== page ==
Archive for Saturday, April 12, 2003

Fine-dining options dwindling in city

Upscale restaurants face challenges

April 12, 2003


What is happening to the fine-dining restaurant scene in Lawrence?

PrairieFire: An American Bistro, 724 Mass., closed Dec. 15, 2001.

The BleuJacket, a French restaurant at 811 N.H., shut its doors Nov. 16, 2002.

Fifi's, a longtime upscale restaurant at 925 Iowa, has been closed for months with no plans to reopen.

And Teller's, a 10-year-old Italian trattoria at 746 Mass., has had to recast its menu and cut prices in order to stay alive.

Blame the aftershocks of 9-11, an economy that has gone into an extended funk or maybe a glut of fine-dining restaurants in the Lawrence marketplace.

Whatever the cause, there's no doubt that the diner's choice of decidedly upscale restaurants in the city has narrowed substantially in the last couple of years.

Steve Wilson, former owner of PrairieFire, knows firsthand the struggles of keeping a new, gourmet restaurant afloat -- no matter where you open it.

"The first two years (of operation) kills eight out of 10 independent restaurants, and for fine-dining, it's closer to 9 out of 10. Those statistics are from the National Restaurant Assn.," Wilson said.

Ken Baker, owner and head chef of Pachamama's, operates one of the
few surviving fine-dining restaurants in Lawrence. Baker said the
catering portion of his business has helped improve his profit

Ken Baker, owner and head chef of Pachamama's, operates one of the few surviving fine-dining restaurants in Lawrence. Baker said the catering portion of his business has helped improve his profit margin.

"It's pretty much a Russian roulette. You know you stand a pretty good chance of failing. We all know it when we go into it."

Wilson knew he would face a stiff test from the moment PrairieFire opened its doors.

"It's hard enough when you're a fine-dining restaurant. You've got the highest food costs and labor costs of anybody. The deck is stacked against you. When you look at what you stand to gain in fine dining, you're lucky if you get 3 percent of your total sales in profit," he said.

"But that's the food I wanted to serve. That's the restaurant I wanted to do. If we wanted to go and sell food and make a lot of money, we'd be selling $5 burger baskets. But we wanted to sell that type of (gourmet) food and were willing to accept the challenges involved in that."

Hurt by economy

The BleuJacket -- a sleek, polished French restaurant with a big-city feel -- seemed to have been the victim of bad timing and larger forces beyond its control.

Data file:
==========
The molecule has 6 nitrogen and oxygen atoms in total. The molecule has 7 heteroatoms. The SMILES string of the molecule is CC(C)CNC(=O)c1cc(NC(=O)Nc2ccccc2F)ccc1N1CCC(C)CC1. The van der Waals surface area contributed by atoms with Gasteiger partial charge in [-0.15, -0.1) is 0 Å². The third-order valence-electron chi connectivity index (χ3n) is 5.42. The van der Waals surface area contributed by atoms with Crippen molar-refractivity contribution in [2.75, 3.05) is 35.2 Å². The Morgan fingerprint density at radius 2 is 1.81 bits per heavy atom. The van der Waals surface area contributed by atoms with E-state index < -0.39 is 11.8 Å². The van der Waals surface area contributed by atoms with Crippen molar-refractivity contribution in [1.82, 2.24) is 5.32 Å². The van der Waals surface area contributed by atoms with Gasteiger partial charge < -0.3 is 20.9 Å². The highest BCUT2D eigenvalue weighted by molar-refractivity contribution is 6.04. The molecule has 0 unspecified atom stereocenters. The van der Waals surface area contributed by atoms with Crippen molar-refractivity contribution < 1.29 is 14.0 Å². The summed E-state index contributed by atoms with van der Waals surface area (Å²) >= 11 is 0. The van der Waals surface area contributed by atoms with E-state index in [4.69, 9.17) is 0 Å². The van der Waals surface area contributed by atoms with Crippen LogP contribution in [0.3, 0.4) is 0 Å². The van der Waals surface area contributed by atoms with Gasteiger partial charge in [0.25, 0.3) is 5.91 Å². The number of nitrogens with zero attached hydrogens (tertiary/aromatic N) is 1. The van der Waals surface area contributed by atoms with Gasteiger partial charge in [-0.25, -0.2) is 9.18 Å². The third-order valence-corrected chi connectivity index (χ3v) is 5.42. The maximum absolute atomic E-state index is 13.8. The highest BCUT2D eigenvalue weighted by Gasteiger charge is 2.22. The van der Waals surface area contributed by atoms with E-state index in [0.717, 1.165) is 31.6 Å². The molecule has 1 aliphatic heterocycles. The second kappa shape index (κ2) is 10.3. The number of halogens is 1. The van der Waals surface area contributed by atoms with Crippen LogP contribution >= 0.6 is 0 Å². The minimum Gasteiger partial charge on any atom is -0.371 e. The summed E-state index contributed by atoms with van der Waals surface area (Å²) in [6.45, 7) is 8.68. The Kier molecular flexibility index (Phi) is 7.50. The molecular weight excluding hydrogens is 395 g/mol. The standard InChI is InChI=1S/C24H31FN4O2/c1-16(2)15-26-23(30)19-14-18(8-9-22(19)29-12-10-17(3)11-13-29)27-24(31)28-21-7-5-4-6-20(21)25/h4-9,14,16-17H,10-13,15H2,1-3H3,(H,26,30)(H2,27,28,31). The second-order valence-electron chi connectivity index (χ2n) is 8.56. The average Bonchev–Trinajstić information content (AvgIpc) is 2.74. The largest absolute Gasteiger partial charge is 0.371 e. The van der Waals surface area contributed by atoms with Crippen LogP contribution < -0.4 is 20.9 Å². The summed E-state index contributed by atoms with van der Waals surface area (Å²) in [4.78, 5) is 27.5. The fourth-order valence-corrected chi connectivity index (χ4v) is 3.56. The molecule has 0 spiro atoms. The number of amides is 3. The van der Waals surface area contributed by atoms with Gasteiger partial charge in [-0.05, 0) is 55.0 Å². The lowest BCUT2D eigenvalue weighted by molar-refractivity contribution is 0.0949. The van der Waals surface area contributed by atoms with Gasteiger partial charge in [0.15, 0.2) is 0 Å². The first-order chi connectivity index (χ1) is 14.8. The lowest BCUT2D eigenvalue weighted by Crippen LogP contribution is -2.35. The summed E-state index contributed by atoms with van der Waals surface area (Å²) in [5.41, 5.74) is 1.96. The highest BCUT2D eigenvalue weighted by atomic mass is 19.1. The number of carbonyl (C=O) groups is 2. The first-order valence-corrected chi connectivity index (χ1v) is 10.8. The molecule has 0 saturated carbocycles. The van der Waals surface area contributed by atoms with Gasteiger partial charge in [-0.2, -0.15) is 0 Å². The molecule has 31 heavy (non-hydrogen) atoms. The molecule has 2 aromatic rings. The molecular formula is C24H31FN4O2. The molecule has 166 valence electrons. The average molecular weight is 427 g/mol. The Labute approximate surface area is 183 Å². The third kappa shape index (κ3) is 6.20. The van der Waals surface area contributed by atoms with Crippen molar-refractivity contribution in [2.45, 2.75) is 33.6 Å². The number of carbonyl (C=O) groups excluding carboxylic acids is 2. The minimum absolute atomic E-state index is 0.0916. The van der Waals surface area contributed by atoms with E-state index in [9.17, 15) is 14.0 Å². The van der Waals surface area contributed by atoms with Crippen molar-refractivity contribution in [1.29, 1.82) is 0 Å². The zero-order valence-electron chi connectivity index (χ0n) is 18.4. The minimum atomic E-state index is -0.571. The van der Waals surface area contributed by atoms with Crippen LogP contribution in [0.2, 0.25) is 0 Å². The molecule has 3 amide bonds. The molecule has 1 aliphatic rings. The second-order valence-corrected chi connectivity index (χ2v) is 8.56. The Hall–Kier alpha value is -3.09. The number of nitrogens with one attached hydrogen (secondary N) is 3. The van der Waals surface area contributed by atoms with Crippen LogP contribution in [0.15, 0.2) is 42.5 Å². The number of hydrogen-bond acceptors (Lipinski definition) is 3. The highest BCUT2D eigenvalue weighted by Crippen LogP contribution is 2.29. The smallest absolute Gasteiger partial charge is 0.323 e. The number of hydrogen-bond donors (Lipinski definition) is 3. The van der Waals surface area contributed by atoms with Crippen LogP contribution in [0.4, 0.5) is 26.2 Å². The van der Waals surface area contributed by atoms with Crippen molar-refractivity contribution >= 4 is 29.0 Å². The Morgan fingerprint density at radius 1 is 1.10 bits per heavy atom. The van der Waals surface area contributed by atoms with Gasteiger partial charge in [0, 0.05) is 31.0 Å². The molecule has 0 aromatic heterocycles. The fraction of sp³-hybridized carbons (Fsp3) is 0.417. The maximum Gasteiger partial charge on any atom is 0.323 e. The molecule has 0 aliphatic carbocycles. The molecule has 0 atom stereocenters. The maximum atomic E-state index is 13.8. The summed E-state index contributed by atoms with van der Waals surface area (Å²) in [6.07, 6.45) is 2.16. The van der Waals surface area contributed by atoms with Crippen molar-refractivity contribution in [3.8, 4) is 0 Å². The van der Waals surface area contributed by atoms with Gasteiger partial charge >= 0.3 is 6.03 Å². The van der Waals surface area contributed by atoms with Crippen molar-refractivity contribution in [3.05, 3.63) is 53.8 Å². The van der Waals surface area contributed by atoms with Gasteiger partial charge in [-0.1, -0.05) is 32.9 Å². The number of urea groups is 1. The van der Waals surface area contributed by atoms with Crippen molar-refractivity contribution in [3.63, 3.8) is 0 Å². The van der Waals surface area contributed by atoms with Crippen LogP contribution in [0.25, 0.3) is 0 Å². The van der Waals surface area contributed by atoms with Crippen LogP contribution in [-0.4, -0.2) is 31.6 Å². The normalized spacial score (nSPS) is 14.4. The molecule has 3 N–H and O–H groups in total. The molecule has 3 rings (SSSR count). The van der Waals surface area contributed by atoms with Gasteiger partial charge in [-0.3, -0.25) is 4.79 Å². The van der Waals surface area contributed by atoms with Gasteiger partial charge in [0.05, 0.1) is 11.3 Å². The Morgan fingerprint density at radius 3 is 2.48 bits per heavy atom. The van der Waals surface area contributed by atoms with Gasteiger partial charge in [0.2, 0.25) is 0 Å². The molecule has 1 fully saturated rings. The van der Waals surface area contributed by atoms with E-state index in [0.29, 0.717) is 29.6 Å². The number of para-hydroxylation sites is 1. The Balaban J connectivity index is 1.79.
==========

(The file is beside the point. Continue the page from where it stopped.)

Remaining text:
The business got off to a strong start when it opened in December of 2000, and the restaurant continued in full swing for the first year.

Then things began to change.

"I can tell you that from December 2000 to December 2001, we met 98 percent of our projections. Then from January 2002 to November (of that year), we were off by as much as 30 percent," Chris Hanna, former co-owner of The BleuJacket, said.

"Part of the deal was that it was just a very crucial time (for a new restaurant) to be thriving, and some idiot decided to fly a plane into a couple of buildings and undermine what American economics were all about."

In other words, the events of the 9-11 terrorist attacks plunged a dagger into the nation's already staggering economy.

When the stock market continued taking losses, The BleuJacket began to feel the pain. Diners were trimming back their budgets for eating out, and Hanna noticed a significant decline in the number of corporations that used the restaurant for business meals.

In late summer 2002, The BleuJacket eliminated its lunch service in an effort to cut costs and survive the slowdown. But Hanna and co-owner Dan Almanza were unable to keep the business open.

The BleuJacket served its last meal Nov. 16.

If Hanna had it to do over again, would he do anything differently?

"We probably would have opened the restaurant three years earlier. But as far as how we did it, I wouldn't change a thing," Hanna said.

"My partner and I really appreciate going and having a good meal, and we wanted to be able to do that in Lawrence. But it wasn't the right time."

'It's a minefield'

One independent, fine-dining restaurant in Lawrence has managed to outlast the competition and thrive in difficult times.

Pachamama's, a 6-year-old establishment at 2161 Quail Creek Drive, has carved out a niche serving eclectic, creative gourmet fare.

The dinner-only restaurant -- Pachamama's stopped serving lunch about two years ago -- features a menu that changes every month.

Though it's been an uphill battle at times, Pachamama's is doing well these days, and owner/chef Ken Baker is optimistic.

"We've got horrible visibility -- we're located behind a strip mall. But once customers get here, we can hook 'em," he said.

Two factors have helped Pachamama's survive in a tough restaurant town during an economic downturn.

Baker owns the building and land, so he doesn't have to pay the steep rent that often cripples other restaurateurs. And he's diversified his business, going into catering in order to improve his profit margin.

But making it in the upper crust of Lawrence's fine-dining market segment hasn't been easy.

"It's a minefield. You have to make all the right decisions," Baker said.

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